Nejadnik H, et al. Autologous Bone Marrow-derived Mesenchymal Stem Cells Versus Autologous Chondrocyte Implantation: an Observational Cohort Study. Am J Sports Med. 2010;38(6):1110-6. PubMed PMID: 20392971.
* Article titles in AMA citation format should be in sentence-case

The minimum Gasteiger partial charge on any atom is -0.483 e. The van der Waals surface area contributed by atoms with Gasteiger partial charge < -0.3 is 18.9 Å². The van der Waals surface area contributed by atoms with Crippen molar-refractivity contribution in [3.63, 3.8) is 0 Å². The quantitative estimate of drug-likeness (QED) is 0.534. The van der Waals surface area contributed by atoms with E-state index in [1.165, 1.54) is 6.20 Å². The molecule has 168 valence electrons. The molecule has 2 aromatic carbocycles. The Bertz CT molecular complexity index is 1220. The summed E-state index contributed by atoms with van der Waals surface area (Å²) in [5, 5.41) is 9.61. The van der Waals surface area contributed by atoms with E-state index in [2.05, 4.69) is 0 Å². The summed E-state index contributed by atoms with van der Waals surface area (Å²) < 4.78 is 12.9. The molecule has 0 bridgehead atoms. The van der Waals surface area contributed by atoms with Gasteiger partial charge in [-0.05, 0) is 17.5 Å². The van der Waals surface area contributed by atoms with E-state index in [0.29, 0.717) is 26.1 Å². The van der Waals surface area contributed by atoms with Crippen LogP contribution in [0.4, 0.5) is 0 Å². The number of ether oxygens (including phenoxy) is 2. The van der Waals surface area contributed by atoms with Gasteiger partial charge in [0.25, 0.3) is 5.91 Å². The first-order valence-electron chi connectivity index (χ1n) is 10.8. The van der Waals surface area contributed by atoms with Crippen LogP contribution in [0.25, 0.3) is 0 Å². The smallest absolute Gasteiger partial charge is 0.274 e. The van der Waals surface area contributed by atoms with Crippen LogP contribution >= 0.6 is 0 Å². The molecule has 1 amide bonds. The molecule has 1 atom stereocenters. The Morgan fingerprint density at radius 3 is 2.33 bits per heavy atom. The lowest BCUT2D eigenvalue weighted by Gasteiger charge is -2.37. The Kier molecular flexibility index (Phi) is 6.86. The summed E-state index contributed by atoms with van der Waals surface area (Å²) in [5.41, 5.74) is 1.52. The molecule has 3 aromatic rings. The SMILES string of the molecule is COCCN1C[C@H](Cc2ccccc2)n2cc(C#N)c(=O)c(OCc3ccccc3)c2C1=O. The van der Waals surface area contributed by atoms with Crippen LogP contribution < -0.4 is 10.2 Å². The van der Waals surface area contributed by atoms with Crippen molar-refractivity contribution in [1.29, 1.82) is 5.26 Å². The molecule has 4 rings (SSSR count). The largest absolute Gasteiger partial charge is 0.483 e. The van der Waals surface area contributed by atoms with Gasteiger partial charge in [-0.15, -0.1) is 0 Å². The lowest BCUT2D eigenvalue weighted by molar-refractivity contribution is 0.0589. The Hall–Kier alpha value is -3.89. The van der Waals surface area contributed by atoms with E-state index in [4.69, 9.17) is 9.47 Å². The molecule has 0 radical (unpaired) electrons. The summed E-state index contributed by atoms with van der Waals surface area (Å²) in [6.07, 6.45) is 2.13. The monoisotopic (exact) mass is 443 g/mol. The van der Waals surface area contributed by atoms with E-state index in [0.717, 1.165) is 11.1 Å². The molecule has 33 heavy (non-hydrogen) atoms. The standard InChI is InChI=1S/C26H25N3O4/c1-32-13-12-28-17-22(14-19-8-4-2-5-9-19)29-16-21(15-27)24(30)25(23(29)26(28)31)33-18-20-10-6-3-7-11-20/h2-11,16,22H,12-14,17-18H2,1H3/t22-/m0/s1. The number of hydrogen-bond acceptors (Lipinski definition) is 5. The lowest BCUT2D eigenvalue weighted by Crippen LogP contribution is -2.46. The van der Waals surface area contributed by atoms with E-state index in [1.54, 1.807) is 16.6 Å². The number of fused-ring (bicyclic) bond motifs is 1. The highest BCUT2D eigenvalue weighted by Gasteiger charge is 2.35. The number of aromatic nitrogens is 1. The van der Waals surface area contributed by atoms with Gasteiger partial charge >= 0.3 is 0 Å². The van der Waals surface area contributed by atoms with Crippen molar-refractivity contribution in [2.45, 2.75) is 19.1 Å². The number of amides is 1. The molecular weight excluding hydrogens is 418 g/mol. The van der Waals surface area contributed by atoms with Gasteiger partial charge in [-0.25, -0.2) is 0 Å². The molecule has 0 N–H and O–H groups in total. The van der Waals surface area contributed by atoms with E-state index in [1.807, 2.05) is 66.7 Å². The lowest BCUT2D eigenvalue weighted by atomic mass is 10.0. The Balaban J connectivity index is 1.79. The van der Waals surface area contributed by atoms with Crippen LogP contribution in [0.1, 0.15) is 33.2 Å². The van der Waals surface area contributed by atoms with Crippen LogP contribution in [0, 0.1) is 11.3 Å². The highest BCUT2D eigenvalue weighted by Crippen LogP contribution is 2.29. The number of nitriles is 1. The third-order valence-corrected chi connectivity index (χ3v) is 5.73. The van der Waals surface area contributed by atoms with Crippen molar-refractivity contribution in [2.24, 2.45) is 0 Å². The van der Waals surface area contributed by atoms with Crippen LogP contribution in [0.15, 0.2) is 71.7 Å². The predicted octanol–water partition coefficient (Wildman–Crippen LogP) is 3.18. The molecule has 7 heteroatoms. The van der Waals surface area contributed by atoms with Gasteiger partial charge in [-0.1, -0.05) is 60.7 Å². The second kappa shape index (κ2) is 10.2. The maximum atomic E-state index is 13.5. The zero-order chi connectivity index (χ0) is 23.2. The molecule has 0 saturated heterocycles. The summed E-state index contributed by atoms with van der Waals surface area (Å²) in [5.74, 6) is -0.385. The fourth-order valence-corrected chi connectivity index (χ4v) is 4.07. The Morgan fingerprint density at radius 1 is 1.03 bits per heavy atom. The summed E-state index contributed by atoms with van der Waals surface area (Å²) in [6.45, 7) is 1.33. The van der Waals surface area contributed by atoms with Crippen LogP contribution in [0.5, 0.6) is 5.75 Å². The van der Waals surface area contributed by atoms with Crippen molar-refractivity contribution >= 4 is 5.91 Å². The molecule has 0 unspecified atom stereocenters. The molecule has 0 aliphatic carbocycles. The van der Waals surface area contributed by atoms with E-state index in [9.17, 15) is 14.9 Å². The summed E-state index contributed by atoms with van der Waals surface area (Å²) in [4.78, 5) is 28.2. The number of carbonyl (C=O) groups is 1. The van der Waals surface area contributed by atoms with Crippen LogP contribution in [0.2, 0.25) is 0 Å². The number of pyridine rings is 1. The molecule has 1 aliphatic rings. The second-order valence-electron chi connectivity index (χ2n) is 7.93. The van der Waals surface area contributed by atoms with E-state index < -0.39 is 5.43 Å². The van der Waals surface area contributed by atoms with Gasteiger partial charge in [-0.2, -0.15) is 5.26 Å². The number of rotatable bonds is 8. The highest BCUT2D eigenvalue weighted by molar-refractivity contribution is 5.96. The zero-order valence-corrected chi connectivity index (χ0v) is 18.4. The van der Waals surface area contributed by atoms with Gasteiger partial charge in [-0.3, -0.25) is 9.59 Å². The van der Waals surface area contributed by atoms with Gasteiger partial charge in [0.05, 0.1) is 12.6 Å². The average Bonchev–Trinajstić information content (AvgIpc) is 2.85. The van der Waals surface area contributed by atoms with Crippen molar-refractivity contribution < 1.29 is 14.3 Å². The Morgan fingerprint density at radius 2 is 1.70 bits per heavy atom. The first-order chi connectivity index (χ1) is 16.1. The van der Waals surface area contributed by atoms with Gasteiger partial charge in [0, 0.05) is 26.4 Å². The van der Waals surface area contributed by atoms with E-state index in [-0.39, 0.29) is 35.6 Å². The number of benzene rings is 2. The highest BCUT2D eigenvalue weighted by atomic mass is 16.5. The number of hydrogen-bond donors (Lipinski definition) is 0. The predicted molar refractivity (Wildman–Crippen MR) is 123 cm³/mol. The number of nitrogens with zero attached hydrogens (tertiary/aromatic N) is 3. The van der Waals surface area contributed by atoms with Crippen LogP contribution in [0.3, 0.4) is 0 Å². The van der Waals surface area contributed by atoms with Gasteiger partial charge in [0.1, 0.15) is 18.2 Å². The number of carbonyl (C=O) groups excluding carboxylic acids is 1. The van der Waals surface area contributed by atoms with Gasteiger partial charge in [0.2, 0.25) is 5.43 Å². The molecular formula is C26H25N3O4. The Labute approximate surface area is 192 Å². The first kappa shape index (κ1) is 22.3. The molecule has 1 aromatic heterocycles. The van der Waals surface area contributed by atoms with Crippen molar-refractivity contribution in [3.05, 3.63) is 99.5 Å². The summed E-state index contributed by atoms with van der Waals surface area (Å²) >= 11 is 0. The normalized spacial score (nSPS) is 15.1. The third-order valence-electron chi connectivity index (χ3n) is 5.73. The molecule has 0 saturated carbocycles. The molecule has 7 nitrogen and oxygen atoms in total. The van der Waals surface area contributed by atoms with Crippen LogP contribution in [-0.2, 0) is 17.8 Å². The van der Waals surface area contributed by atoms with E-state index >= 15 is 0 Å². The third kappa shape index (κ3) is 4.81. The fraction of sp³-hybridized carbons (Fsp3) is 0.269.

TY - JOUR T1 - Autologous bone marrow-derived mesenchymal stem cells versus autologous chondrocyte implantation: an observational cohort study. AU - Nejadnik,Hossein, AU - Hui,James H, AU - Feng Choong,Erica Pei, AU - Tai,Bee-Choo, AU - Lee,Eng Hin, Y1 - 2010/04/14/ PY - 2010/4/16/entrez PY - 2010/4/16/pubmed PY - 2010/9/30/medline SP - 1110 EP - 6 JF - The American journal of sports medicine JO - Am J Sports Med VL - 38 IS - 6 N2 - BACKGROUND: First-generation autologous chondrocyte implantation has limitations, and introducing new effective cell sources can improve cartilage repair. PURPOSE: This study was conducted to compare the clinical outcomes of patients treated with first-generation autologous chondrocyte implantation to patients treated with autologous bone marrow-derived mesenchymal stem cells (BMSCs). STUDY DESIGN: Cohort study; Level of evidence, 3. METHODS: Seventy-two matched (lesion site and age) patients underwent cartilage repair using chondrocytes (n = 36) or BMSCs (n = 36). Clinical outcomes were measured before operation and 3, 6, 9, 12, 18, and 24 months after operation using the International Cartilage Repair Society (ICRS) Cartilage Injury Evaluation Package, which included questions from the Short-Form Health Survey, International Knee Documentation Committee (IKDC) subjective knee evaluation form, Lysholm knee scale, and Tegner activity level scale. RESULTS: There was significant improvement in the patients' quality of life (physical and mental components of the Short Form-36 questionnaire included in the ICRS package) after cartilage repair in both groups (autologous chondrocyte implantation and BMSCs). However, there was no difference between the BMSC and the autologous chondrocyte implantation group in terms of clinical outcomes except for Physical Role Functioning, with a greater improvement over time in the BMSC group (P = .044 for interaction effect). The IKDC subjective knee evaluation (P = .861), Lysholm (P = .627), and Tegner (P = .200) scores did not show any significant difference between groups over time. However, in general, men showed significantly better improvements than women. Patients younger than 45 years of age scored significantly better than patients older than 45 years in the autologous chondrocyte implantation group, but age did not make a difference in outcomes in the BMSC group. CONCLUSION: Using BMSCs in cartilage repair is as effective as chondrocytes for articular cartilage repair. In addition, it required 1 less knee surgery, reduced costs, and minimized donor-site morbidity. SN - 1552-3365 UR - https://www.unboundmedicine.com/medline/citation/20392971/Autologous_bone_marrow_derived_mesenchymal_stem_cells_versus_autologous_chondrocyte_implantation:_an_observational_cohort_study_ L2 - http://journals.sagepub.com/doi/full/10.1177/0363546509359067?url_ver=Z39.88-2003&rfr_id=ori:rid:crossref.org&rfr_dat=cr_pub=pubmed DB - PRIME DP - Unbound Medicine ER -